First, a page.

Published on November 8th, 2012 | by Celina0
Wiggles 3D: Holiday Games For All Ages
Not every ‘board’ game has a board. Some of the best, in fact, are card games- or dice ones. And plenty of them are aimed at adults, but today’s set is for kids and families. Which means that if you’re looking for something for your boy or girl, or even your next family-friendly party, we’ve got some options for you to consider.
Several of these titles, all from Wiggles 3D, are actually new twists on old classics. And there is nothing wrong with that- kids may frown at traditional packaging or styles but perk up at bright colors and new themes. So let’s start with one of them! The first is a take on dominos, called Randomonium, that is the best party game on this list- aimed at ages 10+, it requires some vocabulary. It’s cute and clever, if pretty random- each player lays down tiles connecting various words, competing against a twenty second timer. Connect words- like quick and baby, quiet and gnome- in a fast-paced game that is a bit silly but not quite suitable for older teens, since the words and gameplay are pretty basic .
The weakest of the set was Army Vs. Aliens. This one gave us trouble from start to finish, with misprinted rules (update: we received an early version; they’ve been corrected in the edition on shelves and in stores) and unclear instructions. It’s a simple dice game, with a nice packaging and quirky art. But the stickers on the dice peel quickly, and there isn’t a whole lot of strategy to the game. It goes fast, if you can figure out just which units can kill which ones, but seems to regularly end in a sort of stalemate that means even a winning player can lose with several rounds passing with no attacks. We’d suggest giving this one a miss.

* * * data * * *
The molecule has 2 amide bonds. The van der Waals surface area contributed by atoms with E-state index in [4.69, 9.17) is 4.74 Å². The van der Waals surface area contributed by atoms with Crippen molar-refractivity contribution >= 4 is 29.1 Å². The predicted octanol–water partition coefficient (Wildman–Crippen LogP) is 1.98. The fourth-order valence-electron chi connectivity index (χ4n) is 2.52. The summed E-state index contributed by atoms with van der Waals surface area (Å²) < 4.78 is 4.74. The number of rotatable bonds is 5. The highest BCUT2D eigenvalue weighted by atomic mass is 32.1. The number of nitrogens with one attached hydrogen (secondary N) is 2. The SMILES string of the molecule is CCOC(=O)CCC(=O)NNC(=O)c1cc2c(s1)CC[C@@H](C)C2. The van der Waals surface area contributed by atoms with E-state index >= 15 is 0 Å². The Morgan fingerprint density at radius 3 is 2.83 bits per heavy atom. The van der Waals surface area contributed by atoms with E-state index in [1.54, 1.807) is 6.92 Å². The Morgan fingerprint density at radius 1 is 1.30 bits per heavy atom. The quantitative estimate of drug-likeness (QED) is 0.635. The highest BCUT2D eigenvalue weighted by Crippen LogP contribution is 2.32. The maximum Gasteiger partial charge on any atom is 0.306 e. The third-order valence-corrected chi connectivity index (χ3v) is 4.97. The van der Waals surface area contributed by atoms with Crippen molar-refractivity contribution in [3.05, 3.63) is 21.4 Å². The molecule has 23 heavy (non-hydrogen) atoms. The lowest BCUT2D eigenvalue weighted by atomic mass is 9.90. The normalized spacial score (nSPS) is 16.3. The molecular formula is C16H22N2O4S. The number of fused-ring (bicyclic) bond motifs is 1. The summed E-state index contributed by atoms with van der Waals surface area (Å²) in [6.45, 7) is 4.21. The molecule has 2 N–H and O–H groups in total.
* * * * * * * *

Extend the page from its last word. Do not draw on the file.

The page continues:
Space Checkers, by contrast, is probably the strongest game. It takes a bit longer to play and setup, and is best with four players. But if you can get a game going with some balanced opponents, it’s a fun balance of luck and strategic ‘cosmic challenge’. There are weird warps, and wild areas, and each player starts with twelve cute space ships. The first to capture ten others wins. It’s a little complicated, and we felt like the units could have been a little more detailed or fun somehow, but the game itself is pretty unique and worthy of checking out. 6+, and good for a family where you can try a couple of rounds to get the hang of it.
Finally, one that is aimed straight for the wee ones, ages three and up. Fingertips is kind of like turning fingerpuppets into a game, with matching cards and cute animals. We didn’t get much of a chance to play with the easily distracted youth, and it’s not exactly educational, but it’s simple and kind of adorable.
All four games are available now, online and in stores, for $10-$20.